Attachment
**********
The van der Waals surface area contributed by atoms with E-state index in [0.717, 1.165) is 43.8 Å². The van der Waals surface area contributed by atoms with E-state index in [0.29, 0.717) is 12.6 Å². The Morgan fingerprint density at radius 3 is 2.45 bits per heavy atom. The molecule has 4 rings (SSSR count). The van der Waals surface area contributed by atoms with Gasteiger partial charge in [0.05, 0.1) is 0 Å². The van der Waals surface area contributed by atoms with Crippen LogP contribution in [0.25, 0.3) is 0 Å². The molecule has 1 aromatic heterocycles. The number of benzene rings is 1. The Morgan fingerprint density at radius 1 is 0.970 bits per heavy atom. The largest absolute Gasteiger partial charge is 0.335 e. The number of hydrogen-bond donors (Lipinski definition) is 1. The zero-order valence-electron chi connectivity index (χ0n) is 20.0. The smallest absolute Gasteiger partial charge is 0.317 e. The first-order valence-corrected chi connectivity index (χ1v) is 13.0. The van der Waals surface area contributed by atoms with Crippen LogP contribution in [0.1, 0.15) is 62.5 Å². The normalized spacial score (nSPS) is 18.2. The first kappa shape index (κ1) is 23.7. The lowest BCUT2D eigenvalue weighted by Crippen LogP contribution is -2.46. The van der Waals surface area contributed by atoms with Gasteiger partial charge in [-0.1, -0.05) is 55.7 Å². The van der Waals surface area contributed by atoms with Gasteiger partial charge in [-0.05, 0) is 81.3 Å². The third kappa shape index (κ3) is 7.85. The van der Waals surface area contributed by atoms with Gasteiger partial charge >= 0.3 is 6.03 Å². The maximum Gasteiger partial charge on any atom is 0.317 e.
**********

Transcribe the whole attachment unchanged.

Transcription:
The van der Waals surface area contributed by atoms with E-state index in [0.717, 1.165) is 43.8 Å². The van der Waals surface area contributed by atoms with E-state index in [0.29, 0.717) is 12.6 Å². The Morgan fingerprint density at radius 3 is 2.45 bits per heavy atom. The molecule has 4 rings (SSSR count). The van der Waals surface area contributed by atoms with Gasteiger partial charge in [0.05, 0.1) is 0 Å². The van der Waals surface area contributed by atoms with Crippen LogP contribution in [0.25, 0.3) is 0 Å². The molecule has 1 aromatic heterocycles. The number of benzene rings is 1. The Morgan fingerprint density at radius 1 is 0.970 bits per heavy atom. The largest absolute Gasteiger partial charge is 0.335 e. The number of hydrogen-bond donors (Lipinski definition) is 1. The zero-order valence-electron chi connectivity index (χ0n) is 20.0. The smallest absolute Gasteiger partial charge is 0.317 e. The first-order valence-corrected chi connectivity index (χ1v) is 13.0. The van der Waals surface area contributed by atoms with Crippen LogP contribution in [0.1, 0.15) is 62.5 Å². The normalized spacial score (nSPS) is 18.2. The first kappa shape index (κ1) is 23.7. The lowest BCUT2D eigenvalue weighted by Crippen LogP contribution is -2.46. The van der Waals surface area contributed by atoms with Gasteiger partial charge in [-0.1, -0.05) is 55.7 Å². The van der Waals surface area contributed by atoms with Gasteiger partial charge in [-0.05, 0) is 81.3 Å². The third kappa shape index (κ3) is 7.85. The van der Waals surface area contributed by atoms with Gasteiger partial charge >= 0.3 is 6.03 Å². The maximum Gasteiger partial charge on any atom is 0.317 e.